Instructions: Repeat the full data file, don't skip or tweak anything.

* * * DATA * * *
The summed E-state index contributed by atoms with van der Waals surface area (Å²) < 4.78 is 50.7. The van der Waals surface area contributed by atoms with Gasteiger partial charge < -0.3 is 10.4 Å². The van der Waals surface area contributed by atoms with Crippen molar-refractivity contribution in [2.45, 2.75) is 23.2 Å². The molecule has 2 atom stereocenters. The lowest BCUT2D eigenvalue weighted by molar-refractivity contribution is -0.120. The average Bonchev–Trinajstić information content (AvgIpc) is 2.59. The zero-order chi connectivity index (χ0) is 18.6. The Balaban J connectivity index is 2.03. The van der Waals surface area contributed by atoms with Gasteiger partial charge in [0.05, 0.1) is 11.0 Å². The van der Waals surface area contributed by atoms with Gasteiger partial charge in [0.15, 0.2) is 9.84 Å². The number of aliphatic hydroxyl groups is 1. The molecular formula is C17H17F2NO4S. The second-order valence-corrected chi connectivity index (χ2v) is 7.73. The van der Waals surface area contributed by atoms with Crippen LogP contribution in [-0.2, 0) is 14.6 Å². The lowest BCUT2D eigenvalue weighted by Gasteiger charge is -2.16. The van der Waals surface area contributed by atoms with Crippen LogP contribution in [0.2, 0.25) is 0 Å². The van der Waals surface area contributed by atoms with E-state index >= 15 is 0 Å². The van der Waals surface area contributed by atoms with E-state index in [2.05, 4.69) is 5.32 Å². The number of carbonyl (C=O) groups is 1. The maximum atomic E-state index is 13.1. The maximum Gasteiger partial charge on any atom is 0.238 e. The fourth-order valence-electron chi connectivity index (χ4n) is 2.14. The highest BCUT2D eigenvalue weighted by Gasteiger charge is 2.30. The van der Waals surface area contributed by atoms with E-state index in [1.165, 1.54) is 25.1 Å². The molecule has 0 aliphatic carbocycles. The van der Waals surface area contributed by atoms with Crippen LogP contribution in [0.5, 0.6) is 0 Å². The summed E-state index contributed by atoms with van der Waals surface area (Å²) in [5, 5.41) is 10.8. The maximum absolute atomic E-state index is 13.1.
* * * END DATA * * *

The summed E-state index contributed by atoms with van der Waals surface area (Å²) < 4.78 is 50.7. The van der Waals surface area contributed by atoms with Gasteiger partial charge < -0.3 is 10.4 Å². The van der Waals surface area contributed by atoms with Crippen molar-refractivity contribution in [2.45, 2.75) is 23.2 Å². The molecule has 2 atom stereocenters. The lowest BCUT2D eigenvalue weighted by molar-refractivity contribution is -0.120. The average Bonchev–Trinajstić information content (AvgIpc) is 2.59. The zero-order chi connectivity index (χ0) is 18.6. The Balaban J connectivity index is 2.03. The van der Waals surface area contributed by atoms with Gasteiger partial charge in [0.05, 0.1) is 11.0 Å². The van der Waals surface area contributed by atoms with Gasteiger partial charge in [0.15, 0.2) is 9.84 Å². The number of aliphatic hydroxyl groups is 1. The molecular formula is C17H17F2NO4S. The second-order valence-corrected chi connectivity index (χ2v) is 7.73. The van der Waals surface area contributed by atoms with Crippen LogP contribution in [-0.2, 0) is 14.6 Å². The lowest BCUT2D eigenvalue weighted by Gasteiger charge is -2.16. The van der Waals surface area contributed by atoms with Crippen LogP contribution in [0.2, 0.25) is 0 Å². The van der Waals surface area contributed by atoms with E-state index >= 15 is 0 Å². The van der Waals surface area contributed by atoms with E-state index in [2.05, 4.69) is 5.32 Å². The number of carbonyl (C=O) groups is 1. The maximum atomic E-state index is 13.1. The maximum Gasteiger partial charge on any atom is 0.238 e. The fourth-order valence-electron chi connectivity index (χ4n) is 2.14. The highest BCUT2D eigenvalue weighted by Gasteiger charge is 2.30. The van der Waals surface area contributed by atoms with E-state index in [1.165, 1.54) is 25.1 Å². The molecule has 0 aliphatic carbocycles. The van der Waals surface area contributed by atoms with Crippen LogP contribution in [0.5, 0.6) is 0 Å². The summed E-state index contributed by atoms with van der Waals surface area (Å²) in [5, 5.41) is 10.8. The maximum absolute atomic E-state index is 13.1.